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Abandoned Elysium
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Interview by Invidia Zine (Serbia)

Invidia: My best regards Lembetu! How's the situation in Loits nowadays? I've heard from Ledo Takas Records that they will release your new LP/CD under the name "Vere Kutse Kohustab". Is this new full-length album? I hope you can say lot more about it, so please.

First of all, I must apologize for delaying with the answering of this interview for inexcusably long, so if some questions sound somewhat out of date, let your poisonous arrows of critique fly in my direction.

The album "Vere Kutse Kohustab" has been released by now. We still have to wait a bit for the vinyl version, but a luxurious digibook and the usual jewel case CD were released on October 20, 2004.

It is the second full-length album of Loits and, naturally, the best material we've ever made. Finally we've reached a point where we can taste the first fruits of all this hard work. In Estonia this album has been greeted with quite a storm; we're topping the local record stores' sales lists and most of the radio stations around here play our music.

Interviews with and reviews of Loits have appeared in most major dailies and weeklies. The next step for us is to promote ourselves in television. Just last weekend we filmed a video for this purpose; now all that's left to do is to mix it together.

Invidia: Your name is still on the list of this Lithuanian label. How much are you satisfied with cooperation so far?

Tadas has become a good comrade to us and our cooperation is very fluent. There have been some problems with the realization of some technical issues for the new album, but Tadas is learning together with us. We haven't made his life exactly easy, and on occasion we demand the almost impossible, but so far he has accepted our ideas well and thanks to that our new album looks very stylish and beautiful. The success of "Vere Kutse Kohustab" here in Estonia will definitely inspire Tadas to account our ideas even more in the future. I hope our cooperation will last for a long time.

Invidia: Well, my friend, the latest release I've got from you was "Legion Estland" together with the material from 7" EP called "Raiugem Ruunideks". The music is so great and powerful and I must say that I haven't met the same kind of a European band lately. It's needless to say that these recordings possess unbelievable originality, but I think you'll have to say something to bring them a bit closer to Serbian readers!

It's a pity you haven't heard our 7" EP "Meeste Muusika". This material is even more blazing with originality, and the three 7" EP-s, "Legion Estland", "Raiugem Ruunideks" and "Meeste Muusika" are the introduction to our new album "Vere Kutse Kohustab", which will in turn offer some unexpected twists and pleasant surprises. If I were to explain to people what kind of a path we're on at the moment, I would find myself in a sort of a pitch, but I'll do my best.

The newer music of Loits is again based on pure Nordic BM. This time the traditional side has been mixed with the more modern (à la new Satyricon and Khold), and the dynamics for the whole load are created by riffs with strong rock and roll influences. Quaint synth parts and a few droplets of clean vocals here and there give the extra spice to the whole of the new material. On "Meeste Muusika" we also used accordion, which blended in ideally with our music. But you really have to listen to it to understand what we're about now. No longer can we be blamed for lacking in originality. The new material is pure flak'n'roll!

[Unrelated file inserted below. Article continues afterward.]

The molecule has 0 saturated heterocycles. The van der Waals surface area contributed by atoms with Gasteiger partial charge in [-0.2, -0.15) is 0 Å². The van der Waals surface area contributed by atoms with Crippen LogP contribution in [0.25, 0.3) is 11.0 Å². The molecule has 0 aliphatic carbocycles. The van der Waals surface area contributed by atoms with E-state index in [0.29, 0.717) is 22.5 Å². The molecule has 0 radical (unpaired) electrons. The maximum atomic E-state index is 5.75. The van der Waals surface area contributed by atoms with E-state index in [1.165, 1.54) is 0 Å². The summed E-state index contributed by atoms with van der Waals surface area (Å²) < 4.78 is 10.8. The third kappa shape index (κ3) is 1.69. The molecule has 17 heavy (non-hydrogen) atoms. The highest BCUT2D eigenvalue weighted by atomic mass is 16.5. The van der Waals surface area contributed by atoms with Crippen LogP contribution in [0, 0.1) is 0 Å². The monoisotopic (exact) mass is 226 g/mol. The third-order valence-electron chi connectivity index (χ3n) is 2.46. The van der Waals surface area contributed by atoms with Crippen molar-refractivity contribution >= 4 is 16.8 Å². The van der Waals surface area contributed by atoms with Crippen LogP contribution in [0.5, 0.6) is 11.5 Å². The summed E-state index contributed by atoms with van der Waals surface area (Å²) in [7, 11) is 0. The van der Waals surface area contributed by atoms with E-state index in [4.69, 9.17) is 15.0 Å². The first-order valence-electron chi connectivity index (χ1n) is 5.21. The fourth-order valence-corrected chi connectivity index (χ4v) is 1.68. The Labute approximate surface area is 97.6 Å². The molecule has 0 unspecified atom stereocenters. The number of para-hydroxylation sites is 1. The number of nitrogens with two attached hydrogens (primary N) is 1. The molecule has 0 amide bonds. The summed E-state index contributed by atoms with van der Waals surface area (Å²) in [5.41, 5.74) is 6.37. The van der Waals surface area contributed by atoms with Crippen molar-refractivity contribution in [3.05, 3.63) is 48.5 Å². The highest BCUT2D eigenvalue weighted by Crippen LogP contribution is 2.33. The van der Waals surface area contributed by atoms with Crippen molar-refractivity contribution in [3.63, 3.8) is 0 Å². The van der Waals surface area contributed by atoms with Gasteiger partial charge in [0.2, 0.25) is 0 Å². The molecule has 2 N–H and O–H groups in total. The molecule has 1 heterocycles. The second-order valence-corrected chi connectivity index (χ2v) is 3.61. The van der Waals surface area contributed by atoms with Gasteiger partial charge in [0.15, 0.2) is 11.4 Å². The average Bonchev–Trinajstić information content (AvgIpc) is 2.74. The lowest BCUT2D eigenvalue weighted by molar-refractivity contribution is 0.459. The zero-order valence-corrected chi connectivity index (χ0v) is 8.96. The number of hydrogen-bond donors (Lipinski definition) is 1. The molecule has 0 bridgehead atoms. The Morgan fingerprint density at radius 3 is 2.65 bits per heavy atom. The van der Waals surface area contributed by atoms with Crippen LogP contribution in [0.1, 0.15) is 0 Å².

Invidia: What have mostly inspired you to start writing music like this? It's really in your own way and lack of enthusiasm is not notable here. Band pretty much follows the own chosen path, but I'd like to hear where do you take influences for your music (if there are some, anyway!).

We've been into metal music and music in general for a very long time, and we've been washed over by heavy, thrash, death and all other bigger and smaller trends in metal. We've also listened to a lot of different genres of music outside metal (like indie, synth pop, stoner, neo-folk etc), and the importance of the latter has grown year by year. All this has left an impression in our music. Lately I've started to see that mostly we are inspired by each other and, what's most important, we're always open to anything new and interesting. We like working on our songs and experimenting with them. I think this is where the one-of-a-kindness creeps into our works from.

Invidia: I must say that before your live performance here in Serbia (6th October, one day of European Goat Guts Tour) people had barely heard of your band, even though you've existed for quite many years now. So, I guess this question will come logically – speak a bit about the days Loits was formed in and a few lines about the persons who play inside and similar. Sorry, heh.

I must admit I was quite surprised when a few people among the audience in Serbia that we happened to talk to before the gig actually knew Loits and greeted us with warm words of welcome. Such instances are always very pleasant. But now a few words about the history.

Naturalness is the best word to characterize the birth and later career of Loits. One day I just felt like doing something by myself. Thus was Loits born and I started to recruit my best friends and kindred spirits to this project. By 1999 the band was together and that's exactly when things started happening. We went to the studio for the first time and then hit the road on the small Baltic Thunder tour together with Manatark, Dissimulation and Heresiarh. The year 2000 brought along a tragic event and a change in the line-up. A. Kalm died in a tragic accident and was replaced by comrade Gates. By the end of the year the drummer Atso joined. The next year we recorded our firs full-length album "Ei Kahetse Midagi", which has by now been released in several different formats by various record companies. The year 2002 was rather eventless. Three members of the band broke some bones. It wasn't until the end of the year until we finally got to go in the studio again, where we recorded our first 7" EP "Legion Estland", released by Ledo Takas in the autumn of 2003. Right after the release of the 7" EP we recorded the next one, entitled "Raiugem Ruunideks", and after that Tadas sent us off on the European tour. In the beginning of 2004 we recorded the third milestone in our 7" EP trilogy called "Meeste Muusika" and after a small pause entered the NBS studio in order to record the "Vere Kutse Kohustab" material.